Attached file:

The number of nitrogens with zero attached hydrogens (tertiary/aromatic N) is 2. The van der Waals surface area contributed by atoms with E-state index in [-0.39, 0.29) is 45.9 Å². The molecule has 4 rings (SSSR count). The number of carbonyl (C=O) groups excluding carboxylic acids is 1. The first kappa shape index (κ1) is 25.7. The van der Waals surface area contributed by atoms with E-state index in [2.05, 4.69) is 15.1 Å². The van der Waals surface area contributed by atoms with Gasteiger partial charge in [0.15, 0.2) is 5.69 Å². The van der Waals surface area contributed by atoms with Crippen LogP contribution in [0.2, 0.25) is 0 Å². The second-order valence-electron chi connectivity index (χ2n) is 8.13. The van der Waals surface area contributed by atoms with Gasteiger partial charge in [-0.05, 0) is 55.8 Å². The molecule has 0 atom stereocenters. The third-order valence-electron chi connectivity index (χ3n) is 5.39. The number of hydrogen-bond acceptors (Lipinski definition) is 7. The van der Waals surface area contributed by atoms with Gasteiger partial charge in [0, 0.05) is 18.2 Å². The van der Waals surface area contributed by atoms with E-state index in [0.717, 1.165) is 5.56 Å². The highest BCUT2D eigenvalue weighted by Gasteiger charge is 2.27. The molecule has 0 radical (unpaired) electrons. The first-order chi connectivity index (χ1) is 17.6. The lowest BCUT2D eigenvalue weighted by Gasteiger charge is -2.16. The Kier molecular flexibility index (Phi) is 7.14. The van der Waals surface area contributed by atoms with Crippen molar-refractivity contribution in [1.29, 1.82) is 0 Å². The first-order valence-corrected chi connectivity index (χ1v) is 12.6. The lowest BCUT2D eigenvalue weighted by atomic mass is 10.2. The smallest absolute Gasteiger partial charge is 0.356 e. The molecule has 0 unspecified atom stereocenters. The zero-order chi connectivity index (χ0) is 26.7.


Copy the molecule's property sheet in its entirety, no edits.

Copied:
The number of nitrogens with zero attached hydrogens (tertiary/aromatic N) is 2. The van der Waals surface area contributed by atoms with E-state index in [-0.39, 0.29) is 45.9 Å². The molecule has 4 rings (SSSR count). The number of carbonyl (C=O) groups excluding carboxylic acids is 1. The first kappa shape index (κ1) is 25.7. The van der Waals surface area contributed by atoms with E-state index in [2.05, 4.69) is 15.1 Å². The van der Waals surface area contributed by atoms with Gasteiger partial charge in [0.15, 0.2) is 5.69 Å². The van der Waals surface area contributed by atoms with Crippen LogP contribution in [0.2, 0.25) is 0 Å². The second-order valence-electron chi connectivity index (χ2n) is 8.13. The van der Waals surface area contributed by atoms with Gasteiger partial charge in [-0.05, 0) is 55.8 Å². The molecule has 0 atom stereocenters. The third-order valence-electron chi connectivity index (χ3n) is 5.39. The number of hydrogen-bond acceptors (Lipinski definition) is 7. The van der Waals surface area contributed by atoms with Gasteiger partial charge in [0, 0.05) is 18.2 Å². The van der Waals surface area contributed by atoms with E-state index in [0.717, 1.165) is 5.56 Å². The highest BCUT2D eigenvalue weighted by Gasteiger charge is 2.27. The molecule has 0 radical (unpaired) electrons. The first-order chi connectivity index (χ1) is 17.6. The lowest BCUT2D eigenvalue weighted by Gasteiger charge is -2.16. The Kier molecular flexibility index (Phi) is 7.14. The van der Waals surface area contributed by atoms with Crippen molar-refractivity contribution in [1.29, 1.82) is 0 Å². The first-order valence-corrected chi connectivity index (χ1v) is 12.6. The lowest BCUT2D eigenvalue weighted by atomic mass is 10.2. The smallest absolute Gasteiger partial charge is 0.356 e. The molecule has 0 unspecified atom stereocenters. The zero-order chi connectivity index (χ0) is 26.7.